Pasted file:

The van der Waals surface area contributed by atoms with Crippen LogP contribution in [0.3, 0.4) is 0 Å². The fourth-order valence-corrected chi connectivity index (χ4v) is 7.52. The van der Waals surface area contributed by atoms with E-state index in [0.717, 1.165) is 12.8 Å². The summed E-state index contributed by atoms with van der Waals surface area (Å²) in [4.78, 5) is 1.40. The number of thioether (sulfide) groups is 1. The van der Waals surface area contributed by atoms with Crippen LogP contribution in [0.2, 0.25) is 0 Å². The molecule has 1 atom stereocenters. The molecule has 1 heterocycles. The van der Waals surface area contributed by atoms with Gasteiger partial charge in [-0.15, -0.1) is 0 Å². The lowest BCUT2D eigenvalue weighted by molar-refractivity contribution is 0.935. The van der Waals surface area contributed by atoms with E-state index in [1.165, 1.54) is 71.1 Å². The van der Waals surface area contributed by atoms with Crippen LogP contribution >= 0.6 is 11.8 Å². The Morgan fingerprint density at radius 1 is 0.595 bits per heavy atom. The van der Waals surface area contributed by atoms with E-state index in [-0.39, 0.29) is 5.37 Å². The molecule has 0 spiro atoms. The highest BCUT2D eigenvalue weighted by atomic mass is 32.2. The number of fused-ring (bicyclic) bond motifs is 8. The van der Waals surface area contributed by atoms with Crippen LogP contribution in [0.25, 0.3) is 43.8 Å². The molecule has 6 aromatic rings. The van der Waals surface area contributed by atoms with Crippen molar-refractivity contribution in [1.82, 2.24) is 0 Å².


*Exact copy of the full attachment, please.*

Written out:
The van der Waals surface area contributed by atoms with Crippen LogP contribution in [0.3, 0.4) is 0 Å². The fourth-order valence-corrected chi connectivity index (χ4v) is 7.52. The van der Waals surface area contributed by atoms with E-state index in [0.717, 1.165) is 12.8 Å². The summed E-state index contributed by atoms with van der Waals surface area (Å²) in [4.78, 5) is 1.40. The number of thioether (sulfide) groups is 1. The van der Waals surface area contributed by atoms with Crippen LogP contribution in [0.2, 0.25) is 0 Å². The molecule has 1 atom stereocenters. The molecule has 1 heterocycles. The van der Waals surface area contributed by atoms with Gasteiger partial charge in [-0.15, -0.1) is 0 Å². The lowest BCUT2D eigenvalue weighted by molar-refractivity contribution is 0.935. The van der Waals surface area contributed by atoms with E-state index in [1.165, 1.54) is 71.1 Å². The van der Waals surface area contributed by atoms with Crippen LogP contribution >= 0.6 is 11.8 Å². The Morgan fingerprint density at radius 1 is 0.595 bits per heavy atom. The van der Waals surface area contributed by atoms with E-state index in [-0.39, 0.29) is 5.37 Å². The molecule has 0 spiro atoms. The highest BCUT2D eigenvalue weighted by atomic mass is 32.2. The number of fused-ring (bicyclic) bond motifs is 8. The van der Waals surface area contributed by atoms with Crippen LogP contribution in [0.25, 0.3) is 43.8 Å². The molecule has 6 aromatic rings. The van der Waals surface area contributed by atoms with Crippen molar-refractivity contribution in [1.82, 2.24) is 0 Å².